Temporal Patterns of Lipid Testing and Statin Therapy in Acute Coronary Syndrome Patients (from the Canadian GRACE Experience)
Department of Surgery; Center for Outcomes Research
Medical Subject Headings
Acute Coronary Syndrome; Lipids; Hydroxymethylglutaryl-CoA Reductase Inhibitors
Cardiovascular Diseases | Health Services Research
Current guidelines recommend the measurement of fasting lipid profile and use of statins in all patients with acute coronary syndrome (ACS). However, the temporal trends of lipid testing and statin therapy in "real-world" patients with ACS are unclear. From January 1999 through December 2008, the prospective, multicenter, Global Registry of Acute Coronary Events (GRACE/GRACE(2)/CANRACE) enrolled 13,947 patients with ACS in Canada. We stratified the study population based on year of presentation into 3 groups (1999 to 2004, 2005 to 2006, and 2007 to 2008) and compared the use of lipid testing and use of statin therapy in hospital. Overall, 70.8% of patients underwent lipid testing and 79.4% received in-hospital statin therapy; these patients were younger and had lower GRACE risk scores (p 130 mg/dl (3.4 mmol/L) were more likely to be treated with in-hospital statins. In conclusion, there has been a significant temporal increase in the use of in-hospital statin therapy but only a minor increase in lipid testing. Lipid testing was strongly associated with in-hospital statin use. A substantial proportion of patients with ACS, especially those at higher risk, still do not receive these guideline-recommended interventions in contemporary practice.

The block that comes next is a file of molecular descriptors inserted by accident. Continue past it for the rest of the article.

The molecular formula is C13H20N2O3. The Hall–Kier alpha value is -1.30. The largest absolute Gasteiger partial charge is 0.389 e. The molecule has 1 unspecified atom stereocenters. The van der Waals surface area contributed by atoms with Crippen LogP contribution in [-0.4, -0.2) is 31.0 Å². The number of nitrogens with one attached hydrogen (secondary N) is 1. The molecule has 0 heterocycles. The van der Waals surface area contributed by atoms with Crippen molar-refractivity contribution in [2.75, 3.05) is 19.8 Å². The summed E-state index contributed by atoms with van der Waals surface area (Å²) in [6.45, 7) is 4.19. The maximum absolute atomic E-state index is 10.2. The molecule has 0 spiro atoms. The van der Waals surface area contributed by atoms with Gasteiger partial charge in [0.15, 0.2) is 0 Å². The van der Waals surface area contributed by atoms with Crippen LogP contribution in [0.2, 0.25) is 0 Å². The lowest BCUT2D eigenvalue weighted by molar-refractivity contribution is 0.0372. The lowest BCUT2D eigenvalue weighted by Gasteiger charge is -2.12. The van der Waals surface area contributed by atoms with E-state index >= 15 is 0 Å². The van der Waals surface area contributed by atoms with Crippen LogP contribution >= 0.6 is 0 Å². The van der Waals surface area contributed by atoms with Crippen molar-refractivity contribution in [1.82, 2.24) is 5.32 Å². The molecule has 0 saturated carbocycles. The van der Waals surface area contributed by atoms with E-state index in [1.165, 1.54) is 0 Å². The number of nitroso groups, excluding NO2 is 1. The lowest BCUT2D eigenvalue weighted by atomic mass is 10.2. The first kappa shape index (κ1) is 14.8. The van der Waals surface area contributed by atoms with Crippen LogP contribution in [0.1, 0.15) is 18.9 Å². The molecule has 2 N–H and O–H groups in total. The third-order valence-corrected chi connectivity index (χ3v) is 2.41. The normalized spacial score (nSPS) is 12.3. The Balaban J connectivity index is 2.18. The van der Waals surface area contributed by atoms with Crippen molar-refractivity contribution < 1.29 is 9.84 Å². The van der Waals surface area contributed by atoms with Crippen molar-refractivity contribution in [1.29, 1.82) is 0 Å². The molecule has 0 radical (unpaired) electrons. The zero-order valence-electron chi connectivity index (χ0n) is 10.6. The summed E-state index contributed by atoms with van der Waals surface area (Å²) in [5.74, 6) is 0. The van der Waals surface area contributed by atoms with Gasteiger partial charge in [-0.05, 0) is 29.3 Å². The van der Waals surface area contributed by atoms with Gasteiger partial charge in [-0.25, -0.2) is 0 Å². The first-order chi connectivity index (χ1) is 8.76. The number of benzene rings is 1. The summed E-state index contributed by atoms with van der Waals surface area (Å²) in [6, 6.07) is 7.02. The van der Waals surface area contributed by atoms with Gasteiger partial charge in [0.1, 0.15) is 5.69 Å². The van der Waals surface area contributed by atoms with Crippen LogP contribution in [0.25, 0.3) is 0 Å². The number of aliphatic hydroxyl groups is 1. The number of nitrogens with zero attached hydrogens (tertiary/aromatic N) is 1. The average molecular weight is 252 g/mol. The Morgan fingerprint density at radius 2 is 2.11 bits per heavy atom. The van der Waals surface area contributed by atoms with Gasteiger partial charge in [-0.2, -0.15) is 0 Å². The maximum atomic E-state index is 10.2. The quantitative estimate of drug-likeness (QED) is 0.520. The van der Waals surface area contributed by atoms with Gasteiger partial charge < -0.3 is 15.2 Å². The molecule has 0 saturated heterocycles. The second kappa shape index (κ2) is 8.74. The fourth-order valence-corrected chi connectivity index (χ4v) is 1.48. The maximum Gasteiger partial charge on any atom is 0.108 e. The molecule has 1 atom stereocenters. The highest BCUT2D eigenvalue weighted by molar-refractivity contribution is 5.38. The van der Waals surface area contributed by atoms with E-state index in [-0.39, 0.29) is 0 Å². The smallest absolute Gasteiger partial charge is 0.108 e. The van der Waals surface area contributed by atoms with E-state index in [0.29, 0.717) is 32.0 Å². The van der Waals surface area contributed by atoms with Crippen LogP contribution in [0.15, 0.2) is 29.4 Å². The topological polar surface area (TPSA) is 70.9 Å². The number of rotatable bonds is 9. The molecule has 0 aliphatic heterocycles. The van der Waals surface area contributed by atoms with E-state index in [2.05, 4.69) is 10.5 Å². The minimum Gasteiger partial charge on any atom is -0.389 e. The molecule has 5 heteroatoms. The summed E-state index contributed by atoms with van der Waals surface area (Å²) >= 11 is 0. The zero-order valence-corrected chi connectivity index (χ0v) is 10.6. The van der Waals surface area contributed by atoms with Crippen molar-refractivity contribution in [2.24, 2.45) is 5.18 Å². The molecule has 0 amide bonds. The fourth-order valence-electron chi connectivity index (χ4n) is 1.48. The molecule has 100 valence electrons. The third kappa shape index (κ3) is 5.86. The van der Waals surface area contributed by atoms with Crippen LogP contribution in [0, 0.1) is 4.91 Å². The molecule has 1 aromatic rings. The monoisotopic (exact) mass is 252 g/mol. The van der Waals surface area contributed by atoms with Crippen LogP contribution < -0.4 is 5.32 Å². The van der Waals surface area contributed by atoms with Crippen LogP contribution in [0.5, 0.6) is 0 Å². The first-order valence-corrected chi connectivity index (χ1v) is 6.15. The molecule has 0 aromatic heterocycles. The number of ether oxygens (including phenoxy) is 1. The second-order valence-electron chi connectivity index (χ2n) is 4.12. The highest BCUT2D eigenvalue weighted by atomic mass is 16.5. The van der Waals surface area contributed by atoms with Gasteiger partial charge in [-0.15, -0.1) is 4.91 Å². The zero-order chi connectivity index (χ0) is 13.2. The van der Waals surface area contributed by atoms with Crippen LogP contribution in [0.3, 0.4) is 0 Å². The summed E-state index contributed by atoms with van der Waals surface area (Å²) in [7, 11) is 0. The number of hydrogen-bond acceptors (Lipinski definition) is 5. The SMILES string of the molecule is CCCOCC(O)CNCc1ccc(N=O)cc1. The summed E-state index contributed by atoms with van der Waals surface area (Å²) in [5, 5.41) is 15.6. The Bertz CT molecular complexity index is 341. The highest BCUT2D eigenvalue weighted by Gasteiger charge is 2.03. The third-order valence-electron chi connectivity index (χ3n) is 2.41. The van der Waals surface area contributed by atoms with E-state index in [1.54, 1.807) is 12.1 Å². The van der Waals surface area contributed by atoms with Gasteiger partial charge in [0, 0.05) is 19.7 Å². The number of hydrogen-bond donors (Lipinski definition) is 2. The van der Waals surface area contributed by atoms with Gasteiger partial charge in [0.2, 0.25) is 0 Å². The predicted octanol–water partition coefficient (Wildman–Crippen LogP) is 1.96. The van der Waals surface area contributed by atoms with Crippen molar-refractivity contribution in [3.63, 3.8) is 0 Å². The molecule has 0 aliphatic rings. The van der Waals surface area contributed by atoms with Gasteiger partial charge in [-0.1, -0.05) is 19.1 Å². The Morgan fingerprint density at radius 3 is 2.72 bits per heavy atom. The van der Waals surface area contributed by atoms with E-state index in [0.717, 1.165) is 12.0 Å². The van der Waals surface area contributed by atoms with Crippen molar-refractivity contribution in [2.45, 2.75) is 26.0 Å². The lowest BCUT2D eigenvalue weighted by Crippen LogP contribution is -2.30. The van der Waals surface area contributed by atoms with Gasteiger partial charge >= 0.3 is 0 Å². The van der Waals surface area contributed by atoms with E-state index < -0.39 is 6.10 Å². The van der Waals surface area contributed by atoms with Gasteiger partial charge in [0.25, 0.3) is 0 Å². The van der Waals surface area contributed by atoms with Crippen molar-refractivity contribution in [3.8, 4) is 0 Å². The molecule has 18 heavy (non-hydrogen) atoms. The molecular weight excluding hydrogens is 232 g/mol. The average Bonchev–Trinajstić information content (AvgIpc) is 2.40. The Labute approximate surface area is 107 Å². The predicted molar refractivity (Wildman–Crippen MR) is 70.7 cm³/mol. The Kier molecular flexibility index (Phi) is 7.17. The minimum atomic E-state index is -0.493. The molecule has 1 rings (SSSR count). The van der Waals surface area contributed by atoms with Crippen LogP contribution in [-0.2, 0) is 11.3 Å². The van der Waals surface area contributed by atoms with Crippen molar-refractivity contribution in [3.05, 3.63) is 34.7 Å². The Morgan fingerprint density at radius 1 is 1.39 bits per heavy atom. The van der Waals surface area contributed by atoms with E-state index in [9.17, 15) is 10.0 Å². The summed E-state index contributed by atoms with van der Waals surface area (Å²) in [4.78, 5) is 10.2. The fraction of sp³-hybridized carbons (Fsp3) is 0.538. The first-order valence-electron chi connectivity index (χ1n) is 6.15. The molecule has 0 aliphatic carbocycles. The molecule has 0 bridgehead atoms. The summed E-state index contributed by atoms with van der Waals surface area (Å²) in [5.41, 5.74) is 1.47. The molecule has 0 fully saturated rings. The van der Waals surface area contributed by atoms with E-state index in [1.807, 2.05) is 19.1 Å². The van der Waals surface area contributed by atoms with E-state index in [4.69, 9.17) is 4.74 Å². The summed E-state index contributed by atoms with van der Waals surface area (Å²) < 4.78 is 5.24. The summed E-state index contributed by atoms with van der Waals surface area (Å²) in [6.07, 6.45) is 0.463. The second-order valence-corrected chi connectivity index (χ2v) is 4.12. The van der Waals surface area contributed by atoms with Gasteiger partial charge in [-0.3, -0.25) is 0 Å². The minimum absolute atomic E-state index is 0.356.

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Citation: Am J Cardiol. 2012 March 3. Link to article on publisher's site